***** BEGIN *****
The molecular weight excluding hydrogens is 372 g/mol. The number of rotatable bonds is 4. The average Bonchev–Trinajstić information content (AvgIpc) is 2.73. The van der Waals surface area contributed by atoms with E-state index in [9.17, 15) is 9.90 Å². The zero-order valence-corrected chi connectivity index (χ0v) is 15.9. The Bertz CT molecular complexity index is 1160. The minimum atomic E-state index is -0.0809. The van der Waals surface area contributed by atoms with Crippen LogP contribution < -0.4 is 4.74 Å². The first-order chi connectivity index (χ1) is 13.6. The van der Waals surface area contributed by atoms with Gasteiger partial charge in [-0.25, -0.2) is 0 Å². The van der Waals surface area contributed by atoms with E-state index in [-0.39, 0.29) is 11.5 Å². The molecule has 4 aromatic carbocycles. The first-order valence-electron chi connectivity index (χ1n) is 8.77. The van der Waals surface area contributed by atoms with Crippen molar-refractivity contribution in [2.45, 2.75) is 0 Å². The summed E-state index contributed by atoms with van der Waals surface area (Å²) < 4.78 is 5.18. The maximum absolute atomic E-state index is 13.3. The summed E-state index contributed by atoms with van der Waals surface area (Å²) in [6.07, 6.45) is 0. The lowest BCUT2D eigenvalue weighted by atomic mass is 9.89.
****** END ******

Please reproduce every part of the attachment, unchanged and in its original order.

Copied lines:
The molecular weight excluding hydrogens is 372 g/mol. The number of rotatable bonds is 4. The average Bonchev–Trinajstić information content (AvgIpc) is 2.73. The van der Waals surface area contributed by atoms with E-state index in [9.17, 15) is 9.90 Å². The zero-order valence-corrected chi connectivity index (χ0v) is 15.9. The Bertz CT molecular complexity index is 1160. The minimum atomic E-state index is -0.0809. The van der Waals surface area contributed by atoms with Crippen LogP contribution < -0.4 is 4.74 Å². The first-order chi connectivity index (χ1) is 13.6. The van der Waals surface area contributed by atoms with Gasteiger partial charge in [-0.25, -0.2) is 0 Å². The van der Waals surface area contributed by atoms with E-state index in [-0.39, 0.29) is 11.5 Å². The molecule has 4 aromatic carbocycles. The first-order valence-electron chi connectivity index (χ1n) is 8.77. The van der Waals surface area contributed by atoms with Crippen molar-refractivity contribution in [2.45, 2.75) is 0 Å². The summed E-state index contributed by atoms with van der Waals surface area (Å²) < 4.78 is 5.18. The maximum absolute atomic E-state index is 13.3. The summed E-state index contributed by atoms with van der Waals surface area (Å²) in [6.07, 6.45) is 0. The lowest BCUT2D eigenvalue weighted by atomic mass is 9.89.